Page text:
July 16, 2018 / 9:42 AM / 10 months ago

PRECIOUS-Gold steadies, higher U.S. rates expected to weigh

    * Investors cut physical holdings of gold
    * Cost of holding gold rises with higher U.S. rates

 (Updates prices)
    By Pratima Desai
    LONDON, July 16 (Reuters) - Gold steadied on Monday as the
dollar slipped, but higher interest rates in the United States
weighing on investor demand and a weak physical market are
expected to pressure prices of the precious metal.
    Spot gold        was up 0.2 percent at $1,243.07 an ounce at
1201 GMT, after marking the lowest since Dec. 12 at $1,236.58 on
Friday. U.S. gold futures         were 0.2 percent higher at
$1,243.5 an ounce.
    A lower U.S. currency makes dollar-denominated gold cheaper
for holders of other currencies, which could boost demand.
    The Federal Reserve last month raised its benchmark
overnight lending rate 25 basis points to 1.75-2.0 percent.
Expectations are for another two rate rises this year and three
in 2019.        
    Gold does not earn any interest or dividends and costs money
to store and insure.
    "While interest rates were zero there was no real cost to
holding gold, it was just like holding cash, now there is a
cost," said Matthew Turner, analyst at Macquarie.
    "The lack of big compelling themes is a problem for gold,
prices are very high compared to where they were before the GFC
(great financial crisis) and investor demand isn't there."
    The financial crisis escalated after U.S. investment bank
Lehman Brothers filed for bankruptcy in Sept. 2008 when gold
prices were around $900 an ounce. 
    Investors retreating from gold can be seen in the largest
gold-backed exchange-traded-fund (ETF), New York's SPDR Gold
Trust      , which has seen its holdings fall more than 8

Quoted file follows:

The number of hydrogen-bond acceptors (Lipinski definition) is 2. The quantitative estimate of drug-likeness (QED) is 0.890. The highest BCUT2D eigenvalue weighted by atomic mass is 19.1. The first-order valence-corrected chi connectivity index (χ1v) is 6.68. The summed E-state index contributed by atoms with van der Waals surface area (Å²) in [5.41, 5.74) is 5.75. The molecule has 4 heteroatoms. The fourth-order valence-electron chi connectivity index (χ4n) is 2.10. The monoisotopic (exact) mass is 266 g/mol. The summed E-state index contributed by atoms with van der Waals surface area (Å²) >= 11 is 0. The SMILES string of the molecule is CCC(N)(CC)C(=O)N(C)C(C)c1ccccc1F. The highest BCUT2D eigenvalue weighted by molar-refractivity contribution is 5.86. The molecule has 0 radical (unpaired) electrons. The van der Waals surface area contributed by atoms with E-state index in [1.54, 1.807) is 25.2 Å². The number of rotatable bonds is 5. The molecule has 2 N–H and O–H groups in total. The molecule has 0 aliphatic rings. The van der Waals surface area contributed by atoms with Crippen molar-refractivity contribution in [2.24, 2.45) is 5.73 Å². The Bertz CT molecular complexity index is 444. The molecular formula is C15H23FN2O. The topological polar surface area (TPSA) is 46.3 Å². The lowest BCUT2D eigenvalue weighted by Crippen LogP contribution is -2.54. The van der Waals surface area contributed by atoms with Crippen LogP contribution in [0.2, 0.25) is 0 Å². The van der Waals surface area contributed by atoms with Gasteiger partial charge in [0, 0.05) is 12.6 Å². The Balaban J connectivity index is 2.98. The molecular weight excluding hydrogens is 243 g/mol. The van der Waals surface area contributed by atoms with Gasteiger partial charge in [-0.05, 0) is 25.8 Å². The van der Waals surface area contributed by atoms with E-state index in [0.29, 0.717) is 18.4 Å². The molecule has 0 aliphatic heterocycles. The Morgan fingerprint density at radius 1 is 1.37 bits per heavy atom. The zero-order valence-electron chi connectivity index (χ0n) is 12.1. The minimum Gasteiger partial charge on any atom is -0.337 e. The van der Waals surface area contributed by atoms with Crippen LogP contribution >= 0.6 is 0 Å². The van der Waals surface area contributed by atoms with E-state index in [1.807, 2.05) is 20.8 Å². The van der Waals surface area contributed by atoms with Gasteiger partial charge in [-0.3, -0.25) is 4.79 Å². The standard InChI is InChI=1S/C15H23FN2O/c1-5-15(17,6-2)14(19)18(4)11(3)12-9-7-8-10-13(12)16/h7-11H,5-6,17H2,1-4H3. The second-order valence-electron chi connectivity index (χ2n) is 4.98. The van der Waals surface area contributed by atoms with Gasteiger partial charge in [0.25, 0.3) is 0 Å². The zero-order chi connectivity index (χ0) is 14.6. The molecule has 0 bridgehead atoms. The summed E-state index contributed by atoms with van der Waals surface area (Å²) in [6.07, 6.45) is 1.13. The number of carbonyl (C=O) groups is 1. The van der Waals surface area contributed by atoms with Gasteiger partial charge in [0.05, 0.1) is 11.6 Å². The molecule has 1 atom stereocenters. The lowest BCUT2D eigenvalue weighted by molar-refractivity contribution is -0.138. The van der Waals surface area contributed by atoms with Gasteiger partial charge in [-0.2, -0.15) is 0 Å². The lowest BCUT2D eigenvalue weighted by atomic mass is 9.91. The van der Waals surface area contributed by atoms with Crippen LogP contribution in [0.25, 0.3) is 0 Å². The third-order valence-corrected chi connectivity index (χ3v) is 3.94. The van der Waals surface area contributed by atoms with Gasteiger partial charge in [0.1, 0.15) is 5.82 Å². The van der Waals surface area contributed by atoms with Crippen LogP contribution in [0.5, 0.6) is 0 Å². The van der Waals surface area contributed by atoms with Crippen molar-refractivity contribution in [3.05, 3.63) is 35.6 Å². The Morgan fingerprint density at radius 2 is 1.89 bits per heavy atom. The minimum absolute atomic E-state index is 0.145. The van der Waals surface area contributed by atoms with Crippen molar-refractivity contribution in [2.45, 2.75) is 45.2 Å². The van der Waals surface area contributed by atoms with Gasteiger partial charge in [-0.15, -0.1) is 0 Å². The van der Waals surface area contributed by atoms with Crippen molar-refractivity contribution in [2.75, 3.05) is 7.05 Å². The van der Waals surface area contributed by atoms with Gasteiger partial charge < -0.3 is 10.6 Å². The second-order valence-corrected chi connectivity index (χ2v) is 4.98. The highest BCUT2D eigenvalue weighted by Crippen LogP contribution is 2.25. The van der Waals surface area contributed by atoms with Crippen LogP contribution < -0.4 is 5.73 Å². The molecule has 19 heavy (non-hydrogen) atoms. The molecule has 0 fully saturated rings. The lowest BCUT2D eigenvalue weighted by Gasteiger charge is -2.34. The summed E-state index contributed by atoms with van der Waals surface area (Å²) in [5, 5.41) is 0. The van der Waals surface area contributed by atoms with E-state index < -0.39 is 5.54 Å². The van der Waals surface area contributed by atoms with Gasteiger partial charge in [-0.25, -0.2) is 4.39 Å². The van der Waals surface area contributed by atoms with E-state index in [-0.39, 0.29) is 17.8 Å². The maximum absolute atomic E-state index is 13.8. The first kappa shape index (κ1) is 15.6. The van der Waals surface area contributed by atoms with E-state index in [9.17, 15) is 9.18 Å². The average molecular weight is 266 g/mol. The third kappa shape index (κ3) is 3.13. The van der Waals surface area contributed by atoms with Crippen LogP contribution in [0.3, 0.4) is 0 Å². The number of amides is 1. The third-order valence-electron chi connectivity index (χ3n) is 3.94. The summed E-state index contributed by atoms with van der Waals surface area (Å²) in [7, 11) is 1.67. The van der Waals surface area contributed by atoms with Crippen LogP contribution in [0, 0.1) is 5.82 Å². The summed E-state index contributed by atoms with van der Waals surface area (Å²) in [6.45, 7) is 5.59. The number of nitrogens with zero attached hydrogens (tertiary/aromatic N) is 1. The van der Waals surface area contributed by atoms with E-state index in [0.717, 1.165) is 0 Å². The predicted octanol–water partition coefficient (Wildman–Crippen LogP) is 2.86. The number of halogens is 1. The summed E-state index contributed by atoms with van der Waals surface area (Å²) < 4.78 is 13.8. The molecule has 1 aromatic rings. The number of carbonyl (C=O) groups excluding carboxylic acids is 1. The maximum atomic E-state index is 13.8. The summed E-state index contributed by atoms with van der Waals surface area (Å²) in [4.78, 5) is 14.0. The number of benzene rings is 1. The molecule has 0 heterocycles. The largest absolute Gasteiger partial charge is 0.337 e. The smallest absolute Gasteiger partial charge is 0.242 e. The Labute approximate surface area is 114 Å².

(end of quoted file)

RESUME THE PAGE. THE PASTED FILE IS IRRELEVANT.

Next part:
percent since late April to below 26 million ounces.
    Physical market demand in top consuming countries China and
India is also weak, analysts say. 
    India's gold imports fell for a sixth month in June to 44
tonnes as a drop in the rupee lifted local prices to a near
21-month high, curtailing demand.             
    "Indian and China retail consumption has been hindered by
depreciating local FX," Citi analysts said in a note.
    "Investors may favor gold again, especially if trade
friction rises further and becomes a more sizable threat to
economic growth and to the decade long equity market bull run."
    Silver        was down 0.1 percent at $15.77 an ounce, after
hitting a seven-month low at $15.67 on Friday. 
    Palladium        was unchanged $937.00 and platinum       
slipped 0.1 percent to $824.8 an ounce.
    "Platinum market fundamentals are expected to remain
structurally bearish during the second half of 2018," Citi
analysts said. 
    "Platinum mine producers, primarily South African, are
performing strongly and expected to continue to do so. We also
expect rising supply from autocatalyst scrap in 2018 and 2019."

 (Additional reporting by Apeksha Nair in Bengaluru; editing by
Adrian Croft and Louise Heavens)
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